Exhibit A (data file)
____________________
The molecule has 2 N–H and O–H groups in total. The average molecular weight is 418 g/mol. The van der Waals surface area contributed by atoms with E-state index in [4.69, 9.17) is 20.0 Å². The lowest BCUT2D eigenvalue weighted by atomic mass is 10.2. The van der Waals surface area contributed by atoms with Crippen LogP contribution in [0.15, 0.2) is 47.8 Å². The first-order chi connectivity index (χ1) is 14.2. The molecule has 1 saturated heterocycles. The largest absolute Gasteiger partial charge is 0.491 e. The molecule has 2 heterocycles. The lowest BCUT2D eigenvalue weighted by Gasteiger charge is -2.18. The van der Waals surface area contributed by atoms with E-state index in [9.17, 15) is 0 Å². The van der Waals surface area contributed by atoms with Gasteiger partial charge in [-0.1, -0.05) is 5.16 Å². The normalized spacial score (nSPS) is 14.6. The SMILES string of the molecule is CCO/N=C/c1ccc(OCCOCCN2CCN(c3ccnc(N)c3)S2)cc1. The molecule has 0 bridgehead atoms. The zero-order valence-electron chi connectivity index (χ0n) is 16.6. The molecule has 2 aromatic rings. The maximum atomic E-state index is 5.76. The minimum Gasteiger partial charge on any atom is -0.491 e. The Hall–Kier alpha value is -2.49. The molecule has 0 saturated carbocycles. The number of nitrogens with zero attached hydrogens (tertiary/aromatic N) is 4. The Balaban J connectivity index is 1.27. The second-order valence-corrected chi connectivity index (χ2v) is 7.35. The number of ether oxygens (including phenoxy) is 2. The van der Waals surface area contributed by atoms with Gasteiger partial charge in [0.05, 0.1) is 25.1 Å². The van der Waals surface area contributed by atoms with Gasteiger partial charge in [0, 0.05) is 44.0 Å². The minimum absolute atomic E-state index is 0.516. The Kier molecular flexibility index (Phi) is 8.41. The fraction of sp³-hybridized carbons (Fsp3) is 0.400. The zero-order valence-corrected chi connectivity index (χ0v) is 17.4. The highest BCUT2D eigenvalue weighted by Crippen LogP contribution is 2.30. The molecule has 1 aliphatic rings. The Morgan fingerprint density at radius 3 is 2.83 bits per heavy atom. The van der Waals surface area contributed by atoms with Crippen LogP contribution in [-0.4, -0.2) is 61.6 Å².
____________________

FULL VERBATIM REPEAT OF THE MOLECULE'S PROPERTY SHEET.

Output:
The molecule has 2 N–H and O–H groups in total. The average molecular weight is 418 g/mol. The van der Waals surface area contributed by atoms with E-state index in [4.69, 9.17) is 20.0 Å². The lowest BCUT2D eigenvalue weighted by atomic mass is 10.2. The van der Waals surface area contributed by atoms with Crippen LogP contribution in [0.15, 0.2) is 47.8 Å². The first-order chi connectivity index (χ1) is 14.2. The molecule has 1 saturated heterocycles. The largest absolute Gasteiger partial charge is 0.491 e. The molecule has 2 heterocycles. The lowest BCUT2D eigenvalue weighted by Gasteiger charge is -2.18. The van der Waals surface area contributed by atoms with E-state index in [9.17, 15) is 0 Å². The van der Waals surface area contributed by atoms with Gasteiger partial charge in [-0.1, -0.05) is 5.16 Å². The normalized spacial score (nSPS) is 14.6. The SMILES string of the molecule is CCO/N=C/c1ccc(OCCOCCN2CCN(c3ccnc(N)c3)S2)cc1. The molecule has 0 bridgehead atoms. The zero-order valence-electron chi connectivity index (χ0n) is 16.6. The molecule has 2 aromatic rings. The maximum atomic E-state index is 5.76. The minimum Gasteiger partial charge on any atom is -0.491 e. The Hall–Kier alpha value is -2.49. The molecule has 0 saturated carbocycles. The number of nitrogens with zero attached hydrogens (tertiary/aromatic N) is 4. The Balaban J connectivity index is 1.27. The second-order valence-corrected chi connectivity index (χ2v) is 7.35. The number of ether oxygens (including phenoxy) is 2. The van der Waals surface area contributed by atoms with Gasteiger partial charge in [0.05, 0.1) is 25.1 Å². The van der Waals surface area contributed by atoms with Gasteiger partial charge in [0, 0.05) is 44.0 Å². The minimum absolute atomic E-state index is 0.516. The Kier molecular flexibility index (Phi) is 8.41. The fraction of sp³-hybridized carbons (Fsp3) is 0.400. The zero-order valence-corrected chi connectivity index (χ0v) is 17.4. The highest BCUT2D eigenvalue weighted by Crippen LogP contribution is 2.30. The molecule has 1 aliphatic rings. The Morgan fingerprint density at radius 3 is 2.83 bits per heavy atom. The van der Waals surface area contributed by atoms with Crippen LogP contribution in [-0.4, -0.2) is 61.6 Å².